To what extent does Carter’s depiction of the female within her work challenge the notion of women’s passivity within literature and society?

An essay I wrote about Angela Carter (author of The Bloody Chamber). Not primarily focused on the Gothic but has some points that can easily be applied in relation to the stereotypes of women in Gothic literature.

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  • Created on: 12-09-13 18:54
Preview of To what extent does Carter’s depiction of the female within her work challenge the notion of women’s passivity within literature and society?

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To what extent does Carter's depiction of the female within her work challenge the notion of
women's passivity within literature and society?
Published in 1979, the same year as the election of Britain's first female prime minister and amidst
much progress in the cultural empowerment of women, Carter's `The Bloody Chamber' can be seen
as a book which, through the clever re-writing of many fairy tales, turns the stereotypical image of
the submissive and vulnerable woman on it's head. Through her manipulation of traditional tales,
Carter instead allows the women within her work to, as Merja Makinen puts it, `learn a new song and
become new gendered characterisations different from the past but appropriate for the 1970s and
beyond.'
Carter's tale `The Courtship of Mr Lyon', a re-write of the traditional `Beauty and the Beast' fairy
tale, is one which holds clear and important messages regarding the position of women within
society. The title of the story itself is dominated by the experience of the male, with no reference to
the female other than the suggestion of her position within his `courtship', thus highlighting the
construction of the female as a `circulating object of exchange'. This lack of identification of the
female protagonist within the story may be indicative of the female lack of access to modes of
expression within the society at the time in which Carter wrote. Carter herself states within `The
Sadeian Woman'; `Beauty, youth and innocence in a woman give them an artificial ascendency over
a world that allots them love and admiration to precisely the extent a beautiful, young and innocent
woman is deprived of the ability to act in the world.' Similarly, Beauty's own name provides an
important message about women within literature and society, as she is identified through her
physical attractiveness, linking to this `artificial ascendency' ­ whilst her aesthetic beauty is dominant,
it does not provide her with any real power within the society in which she lives and can even be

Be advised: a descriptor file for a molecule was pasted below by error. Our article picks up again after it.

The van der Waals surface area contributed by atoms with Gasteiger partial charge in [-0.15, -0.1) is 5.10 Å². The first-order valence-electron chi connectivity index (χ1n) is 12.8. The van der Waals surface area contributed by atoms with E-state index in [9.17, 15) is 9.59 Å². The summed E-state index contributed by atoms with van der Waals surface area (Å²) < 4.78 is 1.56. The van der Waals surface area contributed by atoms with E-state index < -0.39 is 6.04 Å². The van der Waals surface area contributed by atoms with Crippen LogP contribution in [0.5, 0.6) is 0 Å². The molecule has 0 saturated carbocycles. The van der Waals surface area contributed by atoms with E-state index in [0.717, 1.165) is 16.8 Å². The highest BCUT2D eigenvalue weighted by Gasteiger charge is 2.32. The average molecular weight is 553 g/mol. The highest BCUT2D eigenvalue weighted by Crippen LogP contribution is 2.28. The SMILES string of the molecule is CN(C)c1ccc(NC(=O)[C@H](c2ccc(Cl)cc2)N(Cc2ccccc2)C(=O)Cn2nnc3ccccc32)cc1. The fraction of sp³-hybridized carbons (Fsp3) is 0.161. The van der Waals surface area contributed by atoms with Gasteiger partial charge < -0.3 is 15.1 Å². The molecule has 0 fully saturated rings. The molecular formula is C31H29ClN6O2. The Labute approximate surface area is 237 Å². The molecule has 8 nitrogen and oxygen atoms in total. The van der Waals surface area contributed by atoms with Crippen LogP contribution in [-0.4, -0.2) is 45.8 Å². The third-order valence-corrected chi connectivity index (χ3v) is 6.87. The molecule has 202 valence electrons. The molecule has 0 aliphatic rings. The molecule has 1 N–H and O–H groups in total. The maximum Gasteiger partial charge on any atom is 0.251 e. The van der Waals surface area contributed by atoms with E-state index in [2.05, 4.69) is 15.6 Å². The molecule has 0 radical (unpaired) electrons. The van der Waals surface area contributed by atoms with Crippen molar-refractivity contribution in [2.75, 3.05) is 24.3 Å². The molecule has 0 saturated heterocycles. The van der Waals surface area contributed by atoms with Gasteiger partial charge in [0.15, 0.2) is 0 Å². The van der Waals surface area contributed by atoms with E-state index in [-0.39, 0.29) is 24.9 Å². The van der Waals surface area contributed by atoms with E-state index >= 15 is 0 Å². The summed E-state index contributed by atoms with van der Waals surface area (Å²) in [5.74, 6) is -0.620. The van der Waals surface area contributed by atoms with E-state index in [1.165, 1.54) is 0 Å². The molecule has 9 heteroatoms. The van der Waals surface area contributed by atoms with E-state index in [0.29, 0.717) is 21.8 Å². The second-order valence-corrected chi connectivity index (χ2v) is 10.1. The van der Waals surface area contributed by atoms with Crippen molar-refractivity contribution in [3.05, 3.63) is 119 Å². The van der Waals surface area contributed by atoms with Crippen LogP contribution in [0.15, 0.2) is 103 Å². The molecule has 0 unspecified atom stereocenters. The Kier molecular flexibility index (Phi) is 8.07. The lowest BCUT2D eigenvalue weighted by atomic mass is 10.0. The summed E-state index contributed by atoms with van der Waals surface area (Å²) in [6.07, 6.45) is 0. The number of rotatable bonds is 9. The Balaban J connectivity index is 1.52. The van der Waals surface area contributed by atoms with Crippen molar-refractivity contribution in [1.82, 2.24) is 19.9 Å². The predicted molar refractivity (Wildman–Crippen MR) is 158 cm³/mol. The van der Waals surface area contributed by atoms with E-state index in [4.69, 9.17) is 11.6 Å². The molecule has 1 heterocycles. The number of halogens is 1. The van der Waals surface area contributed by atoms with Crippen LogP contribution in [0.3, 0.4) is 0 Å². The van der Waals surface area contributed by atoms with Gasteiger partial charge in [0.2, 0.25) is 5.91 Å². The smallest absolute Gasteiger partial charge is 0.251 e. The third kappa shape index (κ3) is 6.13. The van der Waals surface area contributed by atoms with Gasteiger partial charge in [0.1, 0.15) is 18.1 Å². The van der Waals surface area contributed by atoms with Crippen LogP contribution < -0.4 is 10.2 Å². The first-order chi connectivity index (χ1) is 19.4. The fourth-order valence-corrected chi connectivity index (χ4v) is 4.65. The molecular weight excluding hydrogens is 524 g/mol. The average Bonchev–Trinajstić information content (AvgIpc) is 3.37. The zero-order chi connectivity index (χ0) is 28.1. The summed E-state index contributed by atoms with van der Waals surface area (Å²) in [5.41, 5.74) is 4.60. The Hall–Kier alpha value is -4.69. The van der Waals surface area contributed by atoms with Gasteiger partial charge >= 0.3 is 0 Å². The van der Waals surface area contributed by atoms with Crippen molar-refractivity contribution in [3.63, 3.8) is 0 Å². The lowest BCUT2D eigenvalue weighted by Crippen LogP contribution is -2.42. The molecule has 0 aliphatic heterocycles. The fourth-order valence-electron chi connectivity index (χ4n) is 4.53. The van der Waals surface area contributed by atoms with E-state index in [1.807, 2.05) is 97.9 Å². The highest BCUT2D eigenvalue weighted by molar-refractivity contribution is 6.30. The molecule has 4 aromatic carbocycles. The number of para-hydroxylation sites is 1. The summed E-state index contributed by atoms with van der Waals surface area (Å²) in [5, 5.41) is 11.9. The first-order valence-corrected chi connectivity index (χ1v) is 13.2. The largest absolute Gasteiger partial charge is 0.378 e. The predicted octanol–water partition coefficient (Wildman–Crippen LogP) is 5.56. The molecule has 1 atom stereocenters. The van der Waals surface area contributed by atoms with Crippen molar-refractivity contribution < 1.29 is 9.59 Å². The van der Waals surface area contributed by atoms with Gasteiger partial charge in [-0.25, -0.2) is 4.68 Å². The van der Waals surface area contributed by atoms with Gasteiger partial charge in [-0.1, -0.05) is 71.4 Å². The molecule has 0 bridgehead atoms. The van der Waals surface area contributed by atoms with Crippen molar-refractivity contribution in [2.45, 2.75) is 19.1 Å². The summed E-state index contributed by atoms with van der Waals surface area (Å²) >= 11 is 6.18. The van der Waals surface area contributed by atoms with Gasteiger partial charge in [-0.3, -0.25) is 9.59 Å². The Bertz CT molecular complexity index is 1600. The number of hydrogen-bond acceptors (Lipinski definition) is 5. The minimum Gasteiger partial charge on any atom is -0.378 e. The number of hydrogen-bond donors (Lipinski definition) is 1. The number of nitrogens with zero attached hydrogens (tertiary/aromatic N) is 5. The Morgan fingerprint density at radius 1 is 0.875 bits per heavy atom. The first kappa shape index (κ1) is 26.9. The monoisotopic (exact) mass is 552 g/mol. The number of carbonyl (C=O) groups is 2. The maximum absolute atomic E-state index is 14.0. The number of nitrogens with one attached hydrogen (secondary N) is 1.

seen to demean the importance of her character further as she is identified in no way other than
through the acknowledgement of her good looks. Furthermore, this naivety and vulnerability of the
female can also be seen as a typical Gothic convention, which helps to allow the story to be
categorized as Gothic. Considering the fact that the Gothic genre was dominantly read by female
readers, this may have benefitted Cater in her ability to share her feminist views with other women
and inspire them to strive for further empowerment and equality with men.
Furthermore, Beauty is portrayed as physically inferior, with skin that `possesses that same, inner
light so you would have thought she, too, was made of snow'. The association with snow connotes
not only her purity and innocence through the colour connotations, but also her fragile nature ­ she is
vulnerable to the superior power of others, much like snow is vulnerable to the surroundings which
hold the power to melt it. The male Beast, however, is described as overwhelmingly powerful and
animalistic, with `mane and mighty paws of a lion', `great bulk' and `an assertivess, a quality of being
more there than most of us are.' This reference may allude to the more dominant position of males
within society and their greater access to power, with `us' perhaps referring to Carter's association
with other females and the feminist movement through her narration. The theme of oppression is
highlighted, providing another common Gothic element to Carter's work, and in this sense Carter
highlights the image of women's passivity and inferiority but does little to challenge or critique it.
Carter's `The Bloody Chamber', a re-write of `Blue Beard', can however be seen to instead depict an
image of female empowerment through the female protagonist's actions. Carter portrays the act of
sex between the female and her husband as torturous; the twining of her hair `into a rope' which is
then `lifted off' her shoulders holds connotations of a noose and murder through hanging, the ruby

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According
to Robin Sheets, within the late 1970s `feminists sought to redefine pornography as a form of
violence against women and to classify as pornographic those representations which eroticize male
domination.' Thus, Carter's depiction of the couple's consummation can be interpreted as an indirect
critique of pornography and the damaging supremacy of the male over the female.…read more

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